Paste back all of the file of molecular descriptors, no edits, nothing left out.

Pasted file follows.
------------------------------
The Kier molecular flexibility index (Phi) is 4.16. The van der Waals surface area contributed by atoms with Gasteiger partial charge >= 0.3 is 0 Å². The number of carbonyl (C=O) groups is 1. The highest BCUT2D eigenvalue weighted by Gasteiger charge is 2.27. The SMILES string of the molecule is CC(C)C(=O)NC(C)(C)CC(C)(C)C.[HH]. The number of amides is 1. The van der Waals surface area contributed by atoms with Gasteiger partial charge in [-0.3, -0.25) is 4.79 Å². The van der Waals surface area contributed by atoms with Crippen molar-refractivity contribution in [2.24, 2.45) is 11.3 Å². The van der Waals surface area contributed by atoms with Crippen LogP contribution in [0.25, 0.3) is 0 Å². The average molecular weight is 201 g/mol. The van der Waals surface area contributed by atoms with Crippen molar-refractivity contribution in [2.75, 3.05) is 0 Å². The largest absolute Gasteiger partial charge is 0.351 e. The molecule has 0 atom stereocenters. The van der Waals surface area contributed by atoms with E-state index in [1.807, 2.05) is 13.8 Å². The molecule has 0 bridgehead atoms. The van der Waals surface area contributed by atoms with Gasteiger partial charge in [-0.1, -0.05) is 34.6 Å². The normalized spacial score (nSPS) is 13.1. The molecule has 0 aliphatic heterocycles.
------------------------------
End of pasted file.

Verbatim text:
The Kier molecular flexibility index (Phi) is 4.16. The van der Waals surface area contributed by atoms with Gasteiger partial charge >= 0.3 is 0 Å². The number of carbonyl (C=O) groups is 1. The highest BCUT2D eigenvalue weighted by Gasteiger charge is 2.27. The SMILES string of the molecule is CC(C)C(=O)NC(C)(C)CC(C)(C)C.[HH]. The number of amides is 1. The van der Waals surface area contributed by atoms with Gasteiger partial charge in [-0.3, -0.25) is 4.79 Å². The van der Waals surface area contributed by atoms with Crippen molar-refractivity contribution in [2.24, 2.45) is 11.3 Å². The van der Waals surface area contributed by atoms with Crippen LogP contribution in [0.25, 0.3) is 0 Å². The average molecular weight is 201 g/mol. The van der Waals surface area contributed by atoms with Crippen molar-refractivity contribution in [2.75, 3.05) is 0 Å². The largest absolute Gasteiger partial charge is 0.351 e. The molecule has 0 atom stereocenters. The van der Waals surface area contributed by atoms with E-state index in [1.807, 2.05) is 13.8 Å². The molecule has 0 bridgehead atoms. The van der Waals surface area contributed by atoms with Gasteiger partial charge in [-0.1, -0.05) is 34.6 Å². The normalized spacial score (nSPS) is 13.1. The molecule has 0 aliphatic heterocycles.